Average Salary: The average salary is based on the contract salaries reported for certificated personnel.
Classroom Teacher: A staff member assigned the professional activities of instructing pupils in self-contained classes or courses. This term includes all teachers. Also see "Selected Classroom Teacher".
Pupil Membership: Pupils in membership as of the October 1 count day.
Pupil/Teacher Ratio: The number of students in membership as of October 1 divided by the full time equivalency of teaching assignments serving these students during the same period of time.
Teacher Turnover Rate: The rate at which personnel whose primary function is classroom teaching leave or separate from the district, or change from their classroom teaching to another position from one school year to another, expressed as a percentage. This rate is determined by comparing the classroom teachers reported in the current year against those reported in the previous year.
Denver Metro: Districts located within the Denver-Boulder standard metropolitan statistical area which compete economically for the same staff pool and reflect the regional economy of the area.
Urban-Suburban: Districts which comprise the state's major population centers outside of the Denver metropolitan area and their immediate surrounding suburbs.
Outlying City: Districts in which most pupils live inpopulation centers of seven thousand persons but less than thirty thousand persons.
Outlying Town: Districts in which most pupils live in population centers in excess of one thousand persons but less than seven thousand persons.
Rural: Districts with no population centers in excess of one thousand persons and characterized by sparse widespread populations.
QUESTIONS AND ANSWERS ABOUT COLORADO DROPOUT, GRADUATION & COMPLETER RATES
Who is considered a Colorado dropout? By Colorado law, a dropout is a "person who leaves school for any reason, except death, before completion of a high school diploma or its equivalent, and who does not transfer to another public or private school or enroll in an approved home study program." A student is not a dropout if he/she transfers to an educational program recognized by the district, completes a G.E.D. or registers in a program leading to a G.E.D., is committed to an institution that maintains educational programs, or is so ill that he/she is unable to participate in a homebound or special therapy program.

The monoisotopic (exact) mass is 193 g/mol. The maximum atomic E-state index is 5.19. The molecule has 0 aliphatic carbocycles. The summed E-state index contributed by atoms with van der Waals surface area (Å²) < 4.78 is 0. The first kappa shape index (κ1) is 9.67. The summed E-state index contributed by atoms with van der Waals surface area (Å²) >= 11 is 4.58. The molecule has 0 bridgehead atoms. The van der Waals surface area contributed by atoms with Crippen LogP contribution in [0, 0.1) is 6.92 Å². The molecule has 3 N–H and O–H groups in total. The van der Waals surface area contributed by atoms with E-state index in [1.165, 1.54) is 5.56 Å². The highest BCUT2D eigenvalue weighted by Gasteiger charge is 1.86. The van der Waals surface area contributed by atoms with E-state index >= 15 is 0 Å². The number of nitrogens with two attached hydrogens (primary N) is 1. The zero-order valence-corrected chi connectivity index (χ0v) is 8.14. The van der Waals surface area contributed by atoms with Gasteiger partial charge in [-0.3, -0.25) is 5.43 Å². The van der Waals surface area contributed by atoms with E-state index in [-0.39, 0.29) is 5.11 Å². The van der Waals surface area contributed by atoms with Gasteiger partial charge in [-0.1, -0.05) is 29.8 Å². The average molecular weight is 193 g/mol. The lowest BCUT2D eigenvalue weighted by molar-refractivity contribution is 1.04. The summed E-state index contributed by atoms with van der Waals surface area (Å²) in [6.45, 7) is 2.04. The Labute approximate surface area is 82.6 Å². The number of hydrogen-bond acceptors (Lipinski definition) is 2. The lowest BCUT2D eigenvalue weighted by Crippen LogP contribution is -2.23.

Who is a transfer? A student is considered a transfer to another district or educational program if the receiving school or program sends for the student's records, or if the sending district can document that the parent or legal guardian has provided information regarding the school or education program into which the student is transferring. This definition of a transfer is in accordance with the Public School Finance Act of 1988, 22-53-207(3), C.R.S.
What if a student just disappears? A student who disappears from school is considered a dropout unless the student transferred to another educational program.
What is the dropout rate? The Colorado dropout rate is an annual rate, reflecting the percentage of all students enrolled in grades 7-12 who leave school during a single school year. It is calculated by dividing the number of dropouts by a membership base which includes all students who were in membership any time during the year. In accordance with a 1993 legislative mandate, beginning with the 1993-94 school year, the dropout rate calculation excludes expelled students.
Can the dropout rate be multiplied by four to find out how many students drop out over the four years of high school? No. The dropout rate is an annual rate only. It is not statistically valid to simply multiply the annual rate by four to find out how many students dropped out during high school. The graduation rate, however, provides a measure of how many students completed graduation requirements.
Can a student drop out more than once? How does that affect the annual dropout rate? Some students have a pattern of dropping out and returning to school several times before they either graduate or drop out and do not return. In the state reporting system, a student is counted as a dropout only once within a given reporting period (i.e., from July 1 through June 30). However, if a student drops out during one school year, then returns to school the following year and drops out again, he/she will be counted in the dropout rate two years in a row.
How valid are Colorado's dropout rates? The Colorado Department of Education provides definitions, guidelines, and training regarding the proper procedures for identifying and reporting dropout statistics. The data are edited and screened upon receipt and a turnaround document with the calculated rates is returned to the district for verification. In submitting the data to the state, each superintendent signs an assurance that the district has followed the required procedures.